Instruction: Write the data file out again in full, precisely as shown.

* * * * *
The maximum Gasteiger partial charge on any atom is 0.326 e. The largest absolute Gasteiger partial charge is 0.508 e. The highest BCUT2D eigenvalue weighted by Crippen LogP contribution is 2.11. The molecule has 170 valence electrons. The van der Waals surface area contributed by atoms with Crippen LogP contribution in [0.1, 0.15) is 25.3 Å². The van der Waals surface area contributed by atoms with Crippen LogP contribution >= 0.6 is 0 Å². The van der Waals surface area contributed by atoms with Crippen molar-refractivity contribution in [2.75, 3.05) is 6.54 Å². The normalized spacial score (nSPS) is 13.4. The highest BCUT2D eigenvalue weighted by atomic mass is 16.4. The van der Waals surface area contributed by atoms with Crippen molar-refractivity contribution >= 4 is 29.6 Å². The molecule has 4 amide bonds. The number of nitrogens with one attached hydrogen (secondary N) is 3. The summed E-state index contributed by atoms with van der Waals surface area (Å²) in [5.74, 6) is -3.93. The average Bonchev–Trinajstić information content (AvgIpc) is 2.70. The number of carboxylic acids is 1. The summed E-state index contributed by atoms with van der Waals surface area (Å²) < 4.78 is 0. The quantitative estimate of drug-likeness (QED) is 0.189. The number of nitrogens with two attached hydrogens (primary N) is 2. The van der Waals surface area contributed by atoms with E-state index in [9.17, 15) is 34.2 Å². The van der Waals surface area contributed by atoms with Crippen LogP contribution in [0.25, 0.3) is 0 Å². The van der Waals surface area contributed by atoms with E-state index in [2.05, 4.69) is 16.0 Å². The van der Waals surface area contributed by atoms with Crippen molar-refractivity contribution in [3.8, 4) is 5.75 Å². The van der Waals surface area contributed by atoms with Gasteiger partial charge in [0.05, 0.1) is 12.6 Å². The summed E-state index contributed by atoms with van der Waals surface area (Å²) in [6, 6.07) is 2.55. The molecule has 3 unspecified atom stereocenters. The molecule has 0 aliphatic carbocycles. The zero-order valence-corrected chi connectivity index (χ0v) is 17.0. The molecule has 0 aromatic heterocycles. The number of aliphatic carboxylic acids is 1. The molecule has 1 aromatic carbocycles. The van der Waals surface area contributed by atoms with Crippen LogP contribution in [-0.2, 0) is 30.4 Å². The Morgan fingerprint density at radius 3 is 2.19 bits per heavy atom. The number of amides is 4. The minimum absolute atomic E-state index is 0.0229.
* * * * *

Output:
The maximum Gasteiger partial charge on any atom is 0.326 e. The largest absolute Gasteiger partial charge is 0.508 e. The highest BCUT2D eigenvalue weighted by Crippen LogP contribution is 2.11. The molecule has 170 valence electrons. The van der Waals surface area contributed by atoms with Crippen LogP contribution in [0.1, 0.15) is 25.3 Å². The van der Waals surface area contributed by atoms with Crippen LogP contribution >= 0.6 is 0 Å². The van der Waals surface area contributed by atoms with Crippen molar-refractivity contribution in [2.75, 3.05) is 6.54 Å². The normalized spacial score (nSPS) is 13.4. The highest BCUT2D eigenvalue weighted by atomic mass is 16.4. The van der Waals surface area contributed by atoms with Crippen molar-refractivity contribution >= 4 is 29.6 Å². The molecule has 4 amide bonds. The number of nitrogens with one attached hydrogen (secondary N) is 3. The summed E-state index contributed by atoms with van der Waals surface area (Å²) in [5.74, 6) is -3.93. The average Bonchev–Trinajstić information content (AvgIpc) is 2.70. The number of carboxylic acids is 1. The summed E-state index contributed by atoms with van der Waals surface area (Å²) < 4.78 is 0. The quantitative estimate of drug-likeness (QED) is 0.189. The number of nitrogens with two attached hydrogens (primary N) is 2. The van der Waals surface area contributed by atoms with E-state index in [9.17, 15) is 34.2 Å². The van der Waals surface area contributed by atoms with Crippen LogP contribution in [0.25, 0.3) is 0 Å². The van der Waals surface area contributed by atoms with E-state index in [2.05, 4.69) is 16.0 Å². The van der Waals surface area contributed by atoms with Crippen molar-refractivity contribution in [3.8, 4) is 5.75 Å². The van der Waals surface area contributed by atoms with Gasteiger partial charge in [0.05, 0.1) is 12.6 Å². The summed E-state index contributed by atoms with van der Waals surface area (Å²) in [6, 6.07) is 2.55. The molecule has 3 unspecified atom stereocenters. The molecule has 0 aliphatic carbocycles. The zero-order valence-corrected chi connectivity index (χ0v) is 17.0. The molecule has 0 aromatic heterocycles. The number of aliphatic carboxylic acids is 1. The molecule has 1 aromatic carbocycles. The van der Waals surface area contributed by atoms with Crippen LogP contribution in [-0.2, 0) is 30.4 Å². The Morgan fingerprint density at radius 3 is 2.19 bits per heavy atom. The number of amides is 4. The minimum absolute atomic E-state index is 0.0229.